One thick, gilded, and marbled book of sermons contained an inscription: "To my dear friend on his departure from Eton. Easter, 1847." Who were they, I wondered? What happened to them? How had that book traveled to this destination? All books are memento mori, but this was like an epitaph from Spoon River Anthology.
A librarian straightened the emptying shelves; I gestured to my stack of books and asked, "Are you sure?" She nodded gravely. I gave $24 in cash to a student working at the circulation desk.
Motivations for collecting and preserving books go beyond their easily digitized, printed contents. Books are valued for their physical qualities as works of art, their binding and typography. Every old book has a unique provenance and association. And then there is the look on the shelf of books from the same era brought together again, like a long-awaited family reunion in the afterlife. For collectors there are also the memories of great discoveries: Using one's expertise (not a handheld device) to recognize and appreciate treasures that others have neglected.
Even though I am embracing technology more and more each year, like many of my colleagues, I still try to cultivate those bookish sensibilities in my students. If I happen to be teaching Mosses From an Old Manse, I want them to handle the books as they first appeared in 1846, in chocolate brown with cream-colored pages, wide margins, and typography that transports us to Hawthorne's era much as the groovy fonts of psychedelic posters from the 60s send us to Woodstock.
So I am not worried about the end of books as material objects—in archives and private collections, at least. I think they will always be needed and valued. The changes that most college libraries are undergoing have created an era of unparalleled opportunity for collectors and teachers, like me, and who can foresee what the outcome of this reshuffling of printed materials will be? I look forward to the apocalypse as much as any romantic, but if we are witnessing new forms of creative destruction, I think we are also seeing a counterbalancing, reflexive trend toward the creative preservation of the past using both traditional and digital means.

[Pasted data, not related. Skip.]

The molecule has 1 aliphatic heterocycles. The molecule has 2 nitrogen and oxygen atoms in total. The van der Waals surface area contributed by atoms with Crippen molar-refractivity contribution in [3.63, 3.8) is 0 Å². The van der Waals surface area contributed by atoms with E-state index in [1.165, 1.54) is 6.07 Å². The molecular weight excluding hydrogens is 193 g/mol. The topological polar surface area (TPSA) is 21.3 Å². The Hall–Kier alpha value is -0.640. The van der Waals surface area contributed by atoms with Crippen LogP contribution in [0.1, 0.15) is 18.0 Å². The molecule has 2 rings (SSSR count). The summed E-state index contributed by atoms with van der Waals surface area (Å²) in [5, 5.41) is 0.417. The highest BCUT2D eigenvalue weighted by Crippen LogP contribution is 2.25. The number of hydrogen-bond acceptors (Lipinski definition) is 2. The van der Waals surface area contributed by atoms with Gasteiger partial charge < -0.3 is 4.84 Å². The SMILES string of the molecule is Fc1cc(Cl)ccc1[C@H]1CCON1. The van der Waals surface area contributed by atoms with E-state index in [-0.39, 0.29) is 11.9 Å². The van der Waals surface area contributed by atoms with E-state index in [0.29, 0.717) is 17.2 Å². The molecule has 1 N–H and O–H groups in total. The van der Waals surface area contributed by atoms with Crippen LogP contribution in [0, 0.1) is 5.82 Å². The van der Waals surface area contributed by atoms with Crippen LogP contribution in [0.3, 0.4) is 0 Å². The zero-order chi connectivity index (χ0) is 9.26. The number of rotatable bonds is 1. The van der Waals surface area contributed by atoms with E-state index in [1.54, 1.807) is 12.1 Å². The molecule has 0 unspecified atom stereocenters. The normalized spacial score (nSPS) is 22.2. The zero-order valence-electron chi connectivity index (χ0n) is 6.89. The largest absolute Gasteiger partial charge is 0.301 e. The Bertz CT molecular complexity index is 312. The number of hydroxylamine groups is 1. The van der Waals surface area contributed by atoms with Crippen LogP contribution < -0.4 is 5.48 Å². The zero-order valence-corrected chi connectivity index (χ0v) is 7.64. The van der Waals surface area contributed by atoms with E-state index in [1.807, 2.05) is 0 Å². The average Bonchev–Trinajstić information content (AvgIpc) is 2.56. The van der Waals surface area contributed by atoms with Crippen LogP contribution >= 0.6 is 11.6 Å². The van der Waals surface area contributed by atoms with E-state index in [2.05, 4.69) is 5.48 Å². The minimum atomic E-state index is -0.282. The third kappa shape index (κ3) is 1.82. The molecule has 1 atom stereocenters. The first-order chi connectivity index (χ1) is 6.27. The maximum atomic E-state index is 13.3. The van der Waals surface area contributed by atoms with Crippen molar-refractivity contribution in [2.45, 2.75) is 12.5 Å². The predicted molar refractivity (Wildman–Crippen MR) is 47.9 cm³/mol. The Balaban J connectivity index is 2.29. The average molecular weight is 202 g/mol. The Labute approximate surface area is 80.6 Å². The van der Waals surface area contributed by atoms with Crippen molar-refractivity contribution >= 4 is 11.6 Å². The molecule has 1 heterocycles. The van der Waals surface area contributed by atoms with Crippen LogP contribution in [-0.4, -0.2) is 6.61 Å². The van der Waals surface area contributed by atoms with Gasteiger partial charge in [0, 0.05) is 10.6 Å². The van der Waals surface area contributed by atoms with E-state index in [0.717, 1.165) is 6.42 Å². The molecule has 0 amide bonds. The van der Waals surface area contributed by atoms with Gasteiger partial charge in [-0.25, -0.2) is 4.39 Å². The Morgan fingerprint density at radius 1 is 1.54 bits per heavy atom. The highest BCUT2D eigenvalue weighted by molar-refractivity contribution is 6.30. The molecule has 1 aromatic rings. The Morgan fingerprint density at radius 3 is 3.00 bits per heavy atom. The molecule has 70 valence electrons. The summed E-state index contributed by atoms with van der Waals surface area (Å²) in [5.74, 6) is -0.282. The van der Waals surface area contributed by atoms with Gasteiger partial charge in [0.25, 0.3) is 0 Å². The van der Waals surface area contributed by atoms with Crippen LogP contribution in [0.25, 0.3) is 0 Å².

As I've written about before, the last decade has seen a steady flow of new beautifully illustrated and well-written volumes about the material pleasures of books and their continuing role in global history. I often learn about such volumes from the displays in bookstores, particularly one in a lovely little bookshop in the Newberry Library that I visit every November. Typically, those books about books are, most of all, a pleasure to look at; they are an affective experience, rather than a purely intellectual one. And that is how I am responding to them here.
In previous years, I somehow managed to overlook Miniature Books: 4,000 Years of Tiny Treasures (Abrams, 2007), by Anne C. Bromer and Julian I. Edison. It is, to my knowledge, the best illustrated work on the subject, with hundreds of photographs of books that are no taller than three inches. It begins with an image of the "Midget Library," containing 12 volumes in a little, glass-fronted gothic bookcase; it can be held in the palm of your hand. Hundreds of examples of miniature books follow, from medieval psalters to contemporary micro-masterpieces of the bookmaker's art from many cultures, culminating in a silicon chip imprinted with 180,000 words. It reminds me of the sculptures made from single strands of human hair on display at California's Museum of Jurassic Technology.